Primates in India have been the subject of several other grants including an
early PCI effort assisting the study of the ecology of lion tailed macaques by
R. Kishnamurthi and a recent conservation project on golden langurs by Jihosus Biswas and Dilip Chetry to document
how a 18 year reforestation project effects the ability of these endangered
langurs to survive.
In 1992 it was very difficult to find the extremely
rare bamboo lemurs in Ranamafana National Park but by 1998 guides could take you
to whichever species you wanted to observe. This would never have happened
without the work of Chia Tan and other dedicated researchers and field
assistants that habituated these primates to humans. They followed these lemurs
from sunup to sunset, upslope and down, often through wet forest. Chia’s
three-year study of the three bamboo lemurs in the Park has shown how three
closely related species of different sizes share the same habitat. Though they
all eat bamboo, they each concentrate on different bamboo species.
bamboo lemur eating giant bamboo
The bamboo lemur study groups have become one of the
main tourist attractions in the park. This helps conserve wildlife by bringing
much needed cash to the park and the local community.
Only a year after PCI supported Malagasy native and
Ph.D. candidate Jonah Ratsimbazafy began his research in Manombo Reserve, this
rare remnant lowland rain forest on southern Madagascar’s east coast was hit
by one of the worst cyclones ever seen in the area. The winds were so strong
that more than 80% of forest canopy was blown down. Jonah study
Jonah (second from the left) at Manombo
includes observations to determine if lemurs, especially the black and white
lemur Varecia variegata variegata can
adapt to large scale natural habitat alteration. To date Varecia have only been found in pristine primary forest, because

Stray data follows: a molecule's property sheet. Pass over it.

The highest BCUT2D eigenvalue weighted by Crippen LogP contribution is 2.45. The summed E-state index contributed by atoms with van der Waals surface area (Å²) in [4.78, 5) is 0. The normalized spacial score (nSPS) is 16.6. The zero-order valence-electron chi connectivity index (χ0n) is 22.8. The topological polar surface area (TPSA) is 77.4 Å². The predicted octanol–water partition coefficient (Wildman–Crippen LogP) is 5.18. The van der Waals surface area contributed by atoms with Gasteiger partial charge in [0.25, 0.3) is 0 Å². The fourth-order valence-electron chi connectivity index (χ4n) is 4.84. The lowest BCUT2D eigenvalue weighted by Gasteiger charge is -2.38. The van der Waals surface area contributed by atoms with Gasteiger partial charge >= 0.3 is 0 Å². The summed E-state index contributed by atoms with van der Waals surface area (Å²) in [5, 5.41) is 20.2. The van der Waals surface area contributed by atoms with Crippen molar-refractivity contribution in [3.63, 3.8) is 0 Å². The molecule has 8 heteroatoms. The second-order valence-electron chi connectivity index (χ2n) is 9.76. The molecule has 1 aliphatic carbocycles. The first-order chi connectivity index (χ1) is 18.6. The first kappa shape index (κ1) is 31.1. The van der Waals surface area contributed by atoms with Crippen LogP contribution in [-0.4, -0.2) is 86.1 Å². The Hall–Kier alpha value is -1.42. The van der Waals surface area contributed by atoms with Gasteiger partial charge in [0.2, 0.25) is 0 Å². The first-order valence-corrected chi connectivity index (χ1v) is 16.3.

they rely on large fruit bearing trees, this study may well tell us if an
endangered species living in a fairly large remnant forest can survive a single
Humans have reduced the populations of many primates
and forced them into ever smaller patches of forest where they become very
susceptible to being wiped out by random natural events, introduced diseases,
human hunting and other calamities. Whereas a larger population with a bigger
intact forest could probably survive these problems.
PCI provided partial funding for studies of two
subspecies of diadem sifaka. The all black sifaka Propithecus diadema perrieri, lives in the far North of Madagascar.
The all white silky sifaka P.d. candidus, lives
in the mountains of the Northeast. It is possible they are valid species not
subspecies. PCI supported researcher Mireya Major will collect DNA samples of
all the diadema subspecies to
investigate their degree of genetic similarity.
Madagascar is the only home of lemurs. Little is
known about many lemur species and subspecies. Little time is left to study
these wonderful creatures in their natural habitat because of the rapid
destruction of Madagascar’s forests and wildlife. This is due to an increasing
human population and widespeard poverty.
Central and South
Although PCI gives preference to projects in West
Africa and Asia, support has been provided to research and conservation efforts
in the Neotropics. In Bolivia Leila Porter studied Goeldi’s marmoset Calimico
goeldi and found that they eat a great deal of fungus during the dry season
when other food is scarce. PCI funded her first project in 1997. Through her
efforts her study site will become part of a new protected area, conserving this
and thousands of other rain forest species.
Two recent projects in Brazil are still underway. One
by Milene Martins is on the largest primate in South America the muriqui Brachyteles
arachnoides and the other by Beatrix Perez-Sweeney is a study of the
diminutive and critically endangered black lion tamarin Leontopitecus
When Kristin Seix began her research in 1996 to study
the Zanzibar red colobus Procolobus
pennanti kirki she found this endangered primate was being killed by cars
speeding through the park. Documenting the fatalities in her reports to the
local authorities, she continued her conservation efforts until last year when